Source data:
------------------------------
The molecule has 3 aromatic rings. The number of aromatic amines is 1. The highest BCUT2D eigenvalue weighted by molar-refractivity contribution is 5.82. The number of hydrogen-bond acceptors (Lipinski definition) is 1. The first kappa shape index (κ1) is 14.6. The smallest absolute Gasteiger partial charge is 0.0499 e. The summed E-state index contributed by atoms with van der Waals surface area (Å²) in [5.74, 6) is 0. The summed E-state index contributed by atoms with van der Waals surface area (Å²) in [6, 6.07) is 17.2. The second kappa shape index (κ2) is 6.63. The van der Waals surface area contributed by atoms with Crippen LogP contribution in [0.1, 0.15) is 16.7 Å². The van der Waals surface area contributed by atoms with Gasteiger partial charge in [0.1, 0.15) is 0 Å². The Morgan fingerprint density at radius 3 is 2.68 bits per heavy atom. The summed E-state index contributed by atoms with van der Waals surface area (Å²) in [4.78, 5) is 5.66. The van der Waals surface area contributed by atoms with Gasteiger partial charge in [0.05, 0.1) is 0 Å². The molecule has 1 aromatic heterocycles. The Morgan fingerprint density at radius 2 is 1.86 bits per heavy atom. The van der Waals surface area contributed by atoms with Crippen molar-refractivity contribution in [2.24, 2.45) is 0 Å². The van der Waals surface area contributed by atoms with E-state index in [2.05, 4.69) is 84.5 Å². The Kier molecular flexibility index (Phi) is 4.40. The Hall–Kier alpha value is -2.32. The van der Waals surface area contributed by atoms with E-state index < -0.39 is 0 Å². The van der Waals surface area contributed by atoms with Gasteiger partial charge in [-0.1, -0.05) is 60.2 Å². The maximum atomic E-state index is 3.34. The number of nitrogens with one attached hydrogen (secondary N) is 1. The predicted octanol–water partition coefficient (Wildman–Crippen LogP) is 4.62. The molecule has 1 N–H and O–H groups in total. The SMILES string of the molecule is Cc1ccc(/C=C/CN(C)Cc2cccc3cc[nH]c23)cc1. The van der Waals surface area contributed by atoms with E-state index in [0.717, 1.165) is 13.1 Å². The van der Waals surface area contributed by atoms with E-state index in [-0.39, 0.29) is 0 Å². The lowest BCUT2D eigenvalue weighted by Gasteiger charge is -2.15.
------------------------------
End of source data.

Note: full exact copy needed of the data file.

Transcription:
The molecule has 3 aromatic rings. The number of aromatic amines is 1. The highest BCUT2D eigenvalue weighted by molar-refractivity contribution is 5.82. The number of hydrogen-bond acceptors (Lipinski definition) is 1. The first kappa shape index (κ1) is 14.6. The smallest absolute Gasteiger partial charge is 0.0499 e. The summed E-state index contributed by atoms with van der Waals surface area (Å²) in [5.74, 6) is 0. The summed E-state index contributed by atoms with van der Waals surface area (Å²) in [6, 6.07) is 17.2. The second kappa shape index (κ2) is 6.63. The van der Waals surface area contributed by atoms with Crippen LogP contribution in [0.1, 0.15) is 16.7 Å². The van der Waals surface area contributed by atoms with Gasteiger partial charge in [0.1, 0.15) is 0 Å². The Morgan fingerprint density at radius 3 is 2.68 bits per heavy atom. The summed E-state index contributed by atoms with van der Waals surface area (Å²) in [4.78, 5) is 5.66. The van der Waals surface area contributed by atoms with Gasteiger partial charge in [0.05, 0.1) is 0 Å². The molecule has 1 aromatic heterocycles. The Morgan fingerprint density at radius 2 is 1.86 bits per heavy atom. The van der Waals surface area contributed by atoms with Crippen molar-refractivity contribution in [2.24, 2.45) is 0 Å². The van der Waals surface area contributed by atoms with E-state index in [2.05, 4.69) is 84.5 Å². The Kier molecular flexibility index (Phi) is 4.40. The Hall–Kier alpha value is -2.32. The van der Waals surface area contributed by atoms with E-state index < -0.39 is 0 Å². The van der Waals surface area contributed by atoms with Gasteiger partial charge in [-0.1, -0.05) is 60.2 Å². The maximum atomic E-state index is 3.34. The number of nitrogens with one attached hydrogen (secondary N) is 1. The predicted octanol–water partition coefficient (Wildman–Crippen LogP) is 4.62. The molecule has 1 N–H and O–H groups in total. The SMILES string of the molecule is Cc1ccc(/C=C/CN(C)Cc2cccc3cc[nH]c23)cc1. The van der Waals surface area contributed by atoms with E-state index in [0.717, 1.165) is 13.1 Å². The van der Waals surface area contributed by atoms with E-state index in [-0.39, 0.29) is 0 Å². The lowest BCUT2D eigenvalue weighted by Gasteiger charge is -2.15.